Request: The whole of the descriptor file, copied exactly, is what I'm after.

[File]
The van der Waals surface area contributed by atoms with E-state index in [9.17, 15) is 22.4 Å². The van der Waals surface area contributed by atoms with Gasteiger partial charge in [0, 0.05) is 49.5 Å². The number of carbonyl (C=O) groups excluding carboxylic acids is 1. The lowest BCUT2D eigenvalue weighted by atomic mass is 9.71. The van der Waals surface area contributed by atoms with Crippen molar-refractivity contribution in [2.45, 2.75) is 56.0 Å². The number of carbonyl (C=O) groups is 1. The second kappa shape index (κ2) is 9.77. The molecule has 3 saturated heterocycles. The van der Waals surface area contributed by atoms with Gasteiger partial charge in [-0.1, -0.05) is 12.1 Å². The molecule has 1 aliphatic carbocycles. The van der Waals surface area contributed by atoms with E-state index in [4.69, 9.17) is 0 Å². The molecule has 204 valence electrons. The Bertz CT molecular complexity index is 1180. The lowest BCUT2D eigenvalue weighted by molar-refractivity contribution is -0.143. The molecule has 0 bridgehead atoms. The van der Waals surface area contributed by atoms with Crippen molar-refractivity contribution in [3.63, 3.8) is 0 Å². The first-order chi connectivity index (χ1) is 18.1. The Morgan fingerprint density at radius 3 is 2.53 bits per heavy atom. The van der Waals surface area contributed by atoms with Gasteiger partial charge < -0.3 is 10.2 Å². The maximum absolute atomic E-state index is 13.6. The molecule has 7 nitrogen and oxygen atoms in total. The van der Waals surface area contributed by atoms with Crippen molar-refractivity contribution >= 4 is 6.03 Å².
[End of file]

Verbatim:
The van der Waals surface area contributed by atoms with E-state index in [9.17, 15) is 22.4 Å². The van der Waals surface area contributed by atoms with Gasteiger partial charge in [0, 0.05) is 49.5 Å². The number of carbonyl (C=O) groups excluding carboxylic acids is 1. The lowest BCUT2D eigenvalue weighted by atomic mass is 9.71. The van der Waals surface area contributed by atoms with Crippen molar-refractivity contribution in [2.45, 2.75) is 56.0 Å². The number of carbonyl (C=O) groups is 1. The second kappa shape index (κ2) is 9.77. The molecule has 3 saturated heterocycles. The van der Waals surface area contributed by atoms with Gasteiger partial charge in [-0.1, -0.05) is 12.1 Å². The molecule has 1 aliphatic carbocycles. The van der Waals surface area contributed by atoms with E-state index in [4.69, 9.17) is 0 Å². The molecule has 204 valence electrons. The Bertz CT molecular complexity index is 1180. The lowest BCUT2D eigenvalue weighted by molar-refractivity contribution is -0.143. The molecule has 0 bridgehead atoms. The van der Waals surface area contributed by atoms with Crippen molar-refractivity contribution in [3.63, 3.8) is 0 Å². The first-order chi connectivity index (χ1) is 18.1. The Morgan fingerprint density at radius 3 is 2.53 bits per heavy atom. The van der Waals surface area contributed by atoms with Gasteiger partial charge < -0.3 is 10.2 Å². The maximum absolute atomic E-state index is 13.6. The molecule has 7 nitrogen and oxygen atoms in total. The van der Waals surface area contributed by atoms with Crippen molar-refractivity contribution >= 4 is 6.03 Å².